If we read this passage through the lens of coherence, these verses are not a litany of unrelated sins; they are telling the story of rich landowners protecting themselves from religious persecution by turning traitor, accusing their farm laborers of being traitors to Rome in order to scapegoat them and get richer by withholding their wages. James is righteously angry because of the mass murder and persecution of fellow believers by wealthy people who were claiming to serve God as children of Abraham while using their power to expand their wealth. The unpaid wages “cry out” like Abel’s blood from the ground because they are covered in blood. The “day of slaughter” they fatten themselves in is the day the laborers were executed.We misread the letter if we do not keep this background of bloody, traitorous crime constantly in mind. It weighs on James’ mind, and every word of the letter is colored by his righteous anger, even when he counsels against human anger (1:19-20).
Taming our tongues is a matter of life and death
Once we have the key, the thematic coherence of James is much easier to follow throughout the letter. James demands that we reckon with the violent consequences of our self-serving words and actions. He condemns self-righteous finger-pointing. He demands we put the interests of the weak above our own.
The theme of reining in the tongue running throughout the letter is not about avoiding four-letter profanities, lewd talk, or petty office “backstabbing.” It’s about talk that leads to literal stabbings, along the lines of the “loose lips sink ships” posters of World War II. The Greek word for devil is diabolos, accuser or slanderer. We resist the devil (4:7) by refusing to be devils, by not accusing and slandering others (4:11). We should keep a tight rein on our tongues (1:26) by not using the sins of fathers in the courts to get them condemned, so that their wives become widows and their children become orphans; instead, we serve and protect the many widows and orphans already produced by war and violence.
When James says that “every good and perfect gift is from above, coming down from the Father” (1:17), it’s not a sweet saying to put on flowery greeting cards or refrigerator magnets. The previous verse, “Don’t be deceived” (1:16) should convince us it’s a warning, not an encouragement. James does not use a common Greek word for a physical gift (doron) nor for a spiritual gift (charisma). Instead, he actually uses two rare Greek words with pecuniary connotations: “Every good quid-pro-quo donation [dosis] and every perfect bonus [dorema].” The message is to resist the deception of “free” payoffs and bribes from rich, influential patrons. These payoffs are inducements, temptations:
- to be double-minded or traitorous (1:8);
- to forget that the person in the mirror is also a member of a vulnerable, persecuted religious minority (1:23-25);
- to show favoritism to the rich (2:1-13);
- to neglect charity out of greed (2:14-17);
- to curse human beings (3:9);
- to indulge our envy and selfish ambition (3:13-15);
- to quarrel and fight, befriend the world, slander our fellows, and boast about our success (chapter 4);
- and ultimately to betray poor fellow believers into imprisonment and death (5:1-6).
James likely alludes here to Judas’ betrayal of Jesus for the infamous 30 pieces of silver (Matthew 26:14-16), the ultimate treason against God himself; he means to shame his readers with the realization that they are committing the sin of Judas.
When James writes that “sin, when it is full grown, gives birth to death” (1:15), he does not have in mind a hairsplitting theological distinction between physical and spiritual death. He means that accusations, slanders, and curses cause death, the death of the accused, and their blood is on our hands. When James says that the tongue is a “world of evil” (3:6) “a restless evil, full of deadly poison” (3:8) with which we “curse human beings,” (3:9), he’s not talking about saying “damn” or even about speaking heresy. He’s talking about uttering words of accusation and judgment that ruin lives and lead to bloodshed.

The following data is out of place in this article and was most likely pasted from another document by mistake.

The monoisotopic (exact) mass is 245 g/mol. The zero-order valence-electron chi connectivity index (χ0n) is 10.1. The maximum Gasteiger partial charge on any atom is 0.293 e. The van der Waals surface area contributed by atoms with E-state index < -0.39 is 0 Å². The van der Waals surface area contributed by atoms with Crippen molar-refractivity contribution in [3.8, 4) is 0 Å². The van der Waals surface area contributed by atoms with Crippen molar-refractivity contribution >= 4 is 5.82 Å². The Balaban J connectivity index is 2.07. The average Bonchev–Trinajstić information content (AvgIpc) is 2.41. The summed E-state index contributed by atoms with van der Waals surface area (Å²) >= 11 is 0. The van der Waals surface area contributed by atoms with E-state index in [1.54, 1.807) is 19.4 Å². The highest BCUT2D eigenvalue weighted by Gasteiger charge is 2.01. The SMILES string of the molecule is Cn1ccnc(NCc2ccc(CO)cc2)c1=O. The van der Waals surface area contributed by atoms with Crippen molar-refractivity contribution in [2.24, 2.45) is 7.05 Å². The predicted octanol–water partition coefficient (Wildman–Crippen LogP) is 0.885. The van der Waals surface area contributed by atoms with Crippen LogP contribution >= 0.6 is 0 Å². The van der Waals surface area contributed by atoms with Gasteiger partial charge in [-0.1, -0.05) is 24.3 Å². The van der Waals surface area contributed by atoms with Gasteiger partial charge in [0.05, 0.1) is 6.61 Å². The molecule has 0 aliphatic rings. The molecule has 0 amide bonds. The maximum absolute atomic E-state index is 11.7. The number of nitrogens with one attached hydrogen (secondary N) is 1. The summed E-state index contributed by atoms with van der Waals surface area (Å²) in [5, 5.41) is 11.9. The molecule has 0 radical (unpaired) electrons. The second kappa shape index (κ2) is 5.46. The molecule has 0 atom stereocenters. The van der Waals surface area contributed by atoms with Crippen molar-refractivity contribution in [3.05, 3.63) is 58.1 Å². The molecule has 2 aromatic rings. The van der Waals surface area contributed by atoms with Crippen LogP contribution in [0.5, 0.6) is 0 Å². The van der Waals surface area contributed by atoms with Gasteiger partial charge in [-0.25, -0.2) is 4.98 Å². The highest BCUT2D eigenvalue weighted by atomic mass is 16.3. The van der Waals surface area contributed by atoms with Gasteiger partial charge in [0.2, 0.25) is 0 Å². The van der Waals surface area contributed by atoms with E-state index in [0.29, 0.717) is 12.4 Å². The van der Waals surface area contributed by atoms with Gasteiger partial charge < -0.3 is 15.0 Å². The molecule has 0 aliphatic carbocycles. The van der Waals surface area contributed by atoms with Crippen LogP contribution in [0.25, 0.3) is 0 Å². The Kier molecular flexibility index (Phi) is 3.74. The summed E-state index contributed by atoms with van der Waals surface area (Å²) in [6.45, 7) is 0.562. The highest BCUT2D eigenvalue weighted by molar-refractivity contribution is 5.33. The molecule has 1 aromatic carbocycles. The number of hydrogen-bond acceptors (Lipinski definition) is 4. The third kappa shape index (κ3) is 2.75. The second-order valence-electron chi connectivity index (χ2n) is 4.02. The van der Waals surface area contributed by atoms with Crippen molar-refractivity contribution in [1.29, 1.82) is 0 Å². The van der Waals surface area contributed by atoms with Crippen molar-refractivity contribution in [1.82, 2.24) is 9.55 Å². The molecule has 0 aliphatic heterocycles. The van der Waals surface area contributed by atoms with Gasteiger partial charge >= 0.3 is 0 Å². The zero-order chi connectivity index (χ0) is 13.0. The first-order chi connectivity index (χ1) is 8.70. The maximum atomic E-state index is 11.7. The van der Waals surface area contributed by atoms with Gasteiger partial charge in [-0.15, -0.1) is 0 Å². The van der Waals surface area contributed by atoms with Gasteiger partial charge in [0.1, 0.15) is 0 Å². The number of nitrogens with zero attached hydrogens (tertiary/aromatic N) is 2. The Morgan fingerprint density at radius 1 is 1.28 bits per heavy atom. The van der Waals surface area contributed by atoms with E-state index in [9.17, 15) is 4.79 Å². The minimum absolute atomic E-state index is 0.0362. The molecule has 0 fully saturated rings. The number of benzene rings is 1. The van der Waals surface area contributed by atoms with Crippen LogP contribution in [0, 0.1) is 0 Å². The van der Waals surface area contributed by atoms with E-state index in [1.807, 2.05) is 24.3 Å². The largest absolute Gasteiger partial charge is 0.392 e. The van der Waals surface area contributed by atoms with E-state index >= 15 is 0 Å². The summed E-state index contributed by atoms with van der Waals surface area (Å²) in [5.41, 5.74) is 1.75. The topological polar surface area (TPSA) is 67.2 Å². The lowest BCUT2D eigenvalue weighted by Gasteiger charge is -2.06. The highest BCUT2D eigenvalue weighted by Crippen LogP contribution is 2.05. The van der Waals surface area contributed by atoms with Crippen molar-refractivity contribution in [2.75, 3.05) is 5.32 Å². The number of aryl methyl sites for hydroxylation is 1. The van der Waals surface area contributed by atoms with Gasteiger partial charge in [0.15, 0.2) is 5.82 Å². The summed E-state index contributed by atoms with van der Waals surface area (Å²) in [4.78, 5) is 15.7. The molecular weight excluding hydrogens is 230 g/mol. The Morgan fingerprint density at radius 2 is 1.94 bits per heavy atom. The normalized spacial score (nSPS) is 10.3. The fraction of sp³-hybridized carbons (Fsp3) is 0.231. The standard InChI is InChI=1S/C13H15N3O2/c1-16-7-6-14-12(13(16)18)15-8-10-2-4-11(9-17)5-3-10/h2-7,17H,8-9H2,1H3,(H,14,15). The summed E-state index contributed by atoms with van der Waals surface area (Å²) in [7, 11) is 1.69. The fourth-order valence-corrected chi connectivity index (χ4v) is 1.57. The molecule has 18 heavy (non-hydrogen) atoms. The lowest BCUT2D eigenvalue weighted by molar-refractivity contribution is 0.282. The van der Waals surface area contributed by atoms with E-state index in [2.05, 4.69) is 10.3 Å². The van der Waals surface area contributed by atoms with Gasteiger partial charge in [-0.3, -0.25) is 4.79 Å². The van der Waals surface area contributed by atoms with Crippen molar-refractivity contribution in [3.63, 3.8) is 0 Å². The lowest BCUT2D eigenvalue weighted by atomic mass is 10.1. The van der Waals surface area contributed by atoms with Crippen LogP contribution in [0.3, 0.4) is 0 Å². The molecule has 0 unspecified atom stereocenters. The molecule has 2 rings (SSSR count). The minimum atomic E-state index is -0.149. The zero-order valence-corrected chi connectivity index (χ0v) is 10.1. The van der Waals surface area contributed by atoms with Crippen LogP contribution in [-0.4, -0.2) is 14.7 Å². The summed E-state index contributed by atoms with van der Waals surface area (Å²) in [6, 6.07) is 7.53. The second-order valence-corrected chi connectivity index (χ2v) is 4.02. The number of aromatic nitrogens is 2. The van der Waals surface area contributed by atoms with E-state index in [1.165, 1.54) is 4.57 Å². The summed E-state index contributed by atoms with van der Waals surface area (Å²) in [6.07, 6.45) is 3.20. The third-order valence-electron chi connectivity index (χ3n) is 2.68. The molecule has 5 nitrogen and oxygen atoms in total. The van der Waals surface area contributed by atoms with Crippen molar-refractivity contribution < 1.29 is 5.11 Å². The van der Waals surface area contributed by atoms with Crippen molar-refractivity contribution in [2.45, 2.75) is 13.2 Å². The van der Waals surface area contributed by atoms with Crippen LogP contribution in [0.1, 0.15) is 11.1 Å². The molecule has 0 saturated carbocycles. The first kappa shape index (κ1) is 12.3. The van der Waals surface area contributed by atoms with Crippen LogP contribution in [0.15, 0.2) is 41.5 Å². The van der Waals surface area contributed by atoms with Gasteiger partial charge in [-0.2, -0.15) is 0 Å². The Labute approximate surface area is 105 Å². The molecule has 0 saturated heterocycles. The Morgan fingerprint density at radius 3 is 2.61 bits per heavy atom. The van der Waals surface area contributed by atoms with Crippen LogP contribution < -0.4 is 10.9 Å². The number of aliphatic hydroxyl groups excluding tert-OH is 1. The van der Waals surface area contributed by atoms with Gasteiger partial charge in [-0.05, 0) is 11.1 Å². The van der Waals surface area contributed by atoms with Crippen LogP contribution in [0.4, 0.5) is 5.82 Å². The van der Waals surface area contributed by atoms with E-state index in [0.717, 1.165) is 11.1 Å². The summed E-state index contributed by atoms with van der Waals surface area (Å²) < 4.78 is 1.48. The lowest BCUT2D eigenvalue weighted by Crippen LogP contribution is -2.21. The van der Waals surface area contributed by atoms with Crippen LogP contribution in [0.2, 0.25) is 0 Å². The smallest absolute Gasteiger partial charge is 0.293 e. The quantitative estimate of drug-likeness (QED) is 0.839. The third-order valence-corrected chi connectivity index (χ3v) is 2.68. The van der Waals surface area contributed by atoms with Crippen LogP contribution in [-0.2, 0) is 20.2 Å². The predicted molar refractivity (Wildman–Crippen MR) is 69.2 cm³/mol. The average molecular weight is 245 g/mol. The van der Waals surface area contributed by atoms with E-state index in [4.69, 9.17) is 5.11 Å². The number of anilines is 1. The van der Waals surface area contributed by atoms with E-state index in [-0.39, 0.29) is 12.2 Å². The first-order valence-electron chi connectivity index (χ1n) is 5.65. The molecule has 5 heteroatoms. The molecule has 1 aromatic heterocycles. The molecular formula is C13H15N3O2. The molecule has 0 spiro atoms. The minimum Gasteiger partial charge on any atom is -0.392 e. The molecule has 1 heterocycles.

Mercy triumphs over judgment
During our long obsession with how to read “faith without works is dead,” we have been prone to bitter strife and infighting among Christians over who has the proper theology. Nothing could be more at odds with the purpose of chapter 2, which begs us to stop the strife and make peace with each other.
The theological center of James is not “faith without works is dead” (2:17), but “mercy triumphs over judgment” (2:13), words that set the stage for the text about faith and deeds. Immediately after reminding us that murder is sin, James writes:
12 Speak and act as those who are going to be judged by the law that gives freedom, 13 because judgment without mercy will be shown to anyone who has not been merciful. Mercy triumphs over judgment.
Like everything else in James, this triumph of mercy over judgment is not a gentle, subtle event. “Triumphs” is a Greek power verb (katakauchomai, to “boast against” or “exult over”) with a connotation of unsportsmanlike gloating and dragging the prisoners down the main boulevard in chains. Mercy wins because God makes the rules, and God grants mercy total victory over self-righteousness and finger-pointing.
Being judgmental does not have a pretty future. Mercy’s going to be a cruel victor. It will surely feel like burning coals heaped on our heads.
Make it real: repent, and show mercy
At work and church, in politics and business, are we like Rahab? Do we forgive mistakes, overlook faults, offer relief, protect the vulnerable, and repent of our own errors, sins, crimes, and atrocities? Do we attack the plank in our own eye?
Or are we like the bloodthirsty, self-indulgent people of Jericho, whose walls will fall? Do we point self-righteous fingers at others, boast about our own success, use our wealth and power to afflict and slander others? Do we damn the speck in the eye of the partisan, the addicted sinner, the homeless refugee?
“Judgment without mercy will be shown to anyone who has not been merciful. Mercy triumphs over judgment.” (James 2:13)
God have mercy on me. God have mercy on us all.
Please join in the discussion on our Facebook page. And please take action and show mercy as best you can. Please consider donating and advocating for Syrian refugees in the US (through Bethany Christian Services, for example) and overseas (through World Renew, for example). Advocate for immigrants through the A Blessing Not A Burden Campaign.
Coming soon: a discussion of Team of Teams by General Stanley McChrystal. Not long after that, “Should the church be run like a business? A surprising answer from sociology.”